by Staff reporter

Embracing digitalisation

Technology need not cost jobs

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Technology has revolutionised the face of the travel and tourism sector all over the world – hard to believe that stationery was once a common resource in these industries. Fast-forward just a few years and there are online applications for just about everything. But what’s the biggest challenge associated with this giant shift?

According to Tshifhiwa Tshivhengwa, CEO of the Federated Hospitality Association of South Africa (FEDHASA), while technology has transformed and advanced the industry in a positive manner quite rapidly, the biggest challenge that comes with technological advancement is the probability of replacing existing staff with a technological device, since the device can do the same job just as well.

Even so, he says the industry remains ‘labour intensive’ and as a result continues to work hard to boost employment levels. And with the rate of unemployment at 27.7%, the economy in recession and tourism a key driver for economic growth in the country – job creation and retention is necessary. He adds that the hospitality industry depends on human interaction to deliver the experiences to the customers and that is always the ‘key differentiator’.

“The advancement of technology in the industry comes with many advantages: a travel agent in the 90s compared to a travel agent now is as different as night and day. But we can’t afford for this change to be the cause of a loss of jobs merely because a machine can do the work. We need to continue to innovate the way we deliver a service to customers, incorporating both the benefits of technology and human touch,” he says.

Technology is on trend; both young and old are tech-savvy and digital advancements are everywhere. These days, in the hotel industry, the booking process for guests can be completed within minutes with the tap of a finger, and checking-in at that same hotel can be done easily using a mobile phone.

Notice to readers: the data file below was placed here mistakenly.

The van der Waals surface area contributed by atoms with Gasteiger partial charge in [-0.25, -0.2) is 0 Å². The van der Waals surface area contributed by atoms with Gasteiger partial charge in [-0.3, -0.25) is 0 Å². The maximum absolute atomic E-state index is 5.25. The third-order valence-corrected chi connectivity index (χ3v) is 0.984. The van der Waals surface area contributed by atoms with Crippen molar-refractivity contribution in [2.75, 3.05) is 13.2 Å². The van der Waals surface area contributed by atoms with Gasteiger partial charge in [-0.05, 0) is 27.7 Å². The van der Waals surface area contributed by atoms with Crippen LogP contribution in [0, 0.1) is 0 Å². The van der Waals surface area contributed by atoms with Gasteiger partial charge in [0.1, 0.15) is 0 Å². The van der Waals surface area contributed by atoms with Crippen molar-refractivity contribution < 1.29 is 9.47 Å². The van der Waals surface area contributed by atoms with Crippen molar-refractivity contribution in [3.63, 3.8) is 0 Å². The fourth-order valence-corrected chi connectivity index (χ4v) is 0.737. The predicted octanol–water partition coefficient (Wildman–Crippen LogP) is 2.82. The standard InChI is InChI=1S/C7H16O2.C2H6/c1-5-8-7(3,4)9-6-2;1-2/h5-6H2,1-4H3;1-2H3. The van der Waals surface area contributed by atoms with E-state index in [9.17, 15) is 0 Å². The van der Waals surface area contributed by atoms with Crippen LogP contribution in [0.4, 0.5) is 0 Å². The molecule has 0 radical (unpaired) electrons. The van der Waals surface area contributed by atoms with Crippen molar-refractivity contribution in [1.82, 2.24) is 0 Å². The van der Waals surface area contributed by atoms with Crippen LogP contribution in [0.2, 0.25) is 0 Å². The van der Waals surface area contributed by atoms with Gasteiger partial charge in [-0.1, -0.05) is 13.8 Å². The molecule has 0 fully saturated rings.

Similarly, in future, room service will also be ordered without picking up a phone. Whereas previously, most internal and external administration and finance-related jobs were completed on paper or telephonically, making almost everything a manually-driven process.

As the world embraces the digital age, Tshivhengwa says that in South Africa specifically more emphasis should be placed on how to embrace digital transformation and all that comes with it, as well as to retain jobs and create new ones in the process

“Likewise, we should welcome technological advancement within the industry while ensuring that we do not lose the human touch, that’s what makes the service so special. We need to balance these innovative developments with job retention and creation. Understanding the needs of millennials including the previous generations is vital. We need to work to find solutions that meet the needs of various market segments,” he says.

Tshivhengwa says one way of addressing it is to consider introducing measures that safeguards and retains the staff in the sector. This could be done through up skilling of existing staff to operate and work within these technological advancements.

“We need to commit to ourselves to making technology work for us. If we need to introduce new skills and up-skill our staff, let’s look at the kind of interventions necessary to move the industry further forward. And when we do, our future will look even brighter,” he says.

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